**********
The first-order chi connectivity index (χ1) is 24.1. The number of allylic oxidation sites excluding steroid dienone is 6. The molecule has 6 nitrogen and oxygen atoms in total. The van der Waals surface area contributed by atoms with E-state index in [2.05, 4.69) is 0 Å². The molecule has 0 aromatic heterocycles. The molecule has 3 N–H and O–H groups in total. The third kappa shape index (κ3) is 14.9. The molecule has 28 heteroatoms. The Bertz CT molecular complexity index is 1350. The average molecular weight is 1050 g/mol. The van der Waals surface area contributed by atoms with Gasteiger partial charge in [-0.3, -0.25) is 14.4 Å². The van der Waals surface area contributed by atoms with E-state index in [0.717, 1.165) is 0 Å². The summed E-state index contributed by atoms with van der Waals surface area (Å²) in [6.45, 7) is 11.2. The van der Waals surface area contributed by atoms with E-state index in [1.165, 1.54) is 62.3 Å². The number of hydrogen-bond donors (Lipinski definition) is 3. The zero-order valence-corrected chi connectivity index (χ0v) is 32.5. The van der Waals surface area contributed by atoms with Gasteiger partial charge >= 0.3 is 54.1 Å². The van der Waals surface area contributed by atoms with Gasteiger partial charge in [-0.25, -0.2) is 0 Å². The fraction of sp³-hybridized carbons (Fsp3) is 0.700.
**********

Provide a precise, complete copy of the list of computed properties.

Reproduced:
The first-order chi connectivity index (χ1) is 24.1. The number of allylic oxidation sites excluding steroid dienone is 6. The molecule has 6 nitrogen and oxygen atoms in total. The van der Waals surface area contributed by atoms with E-state index in [2.05, 4.69) is 0 Å². The molecule has 0 aromatic heterocycles. The molecule has 3 N–H and O–H groups in total. The third kappa shape index (κ3) is 14.9. The molecule has 28 heteroatoms. The Bertz CT molecular complexity index is 1350. The average molecular weight is 1050 g/mol. The van der Waals surface area contributed by atoms with Gasteiger partial charge in [-0.3, -0.25) is 14.4 Å². The van der Waals surface area contributed by atoms with E-state index in [0.717, 1.165) is 0 Å². The summed E-state index contributed by atoms with van der Waals surface area (Å²) in [6.45, 7) is 11.2. The van der Waals surface area contributed by atoms with E-state index in [1.165, 1.54) is 62.3 Å². The number of hydrogen-bond donors (Lipinski definition) is 3. The zero-order valence-corrected chi connectivity index (χ0v) is 32.5. The van der Waals surface area contributed by atoms with Gasteiger partial charge >= 0.3 is 54.1 Å². The van der Waals surface area contributed by atoms with Gasteiger partial charge in [-0.25, -0.2) is 0 Å². The fraction of sp³-hybridized carbons (Fsp3) is 0.700.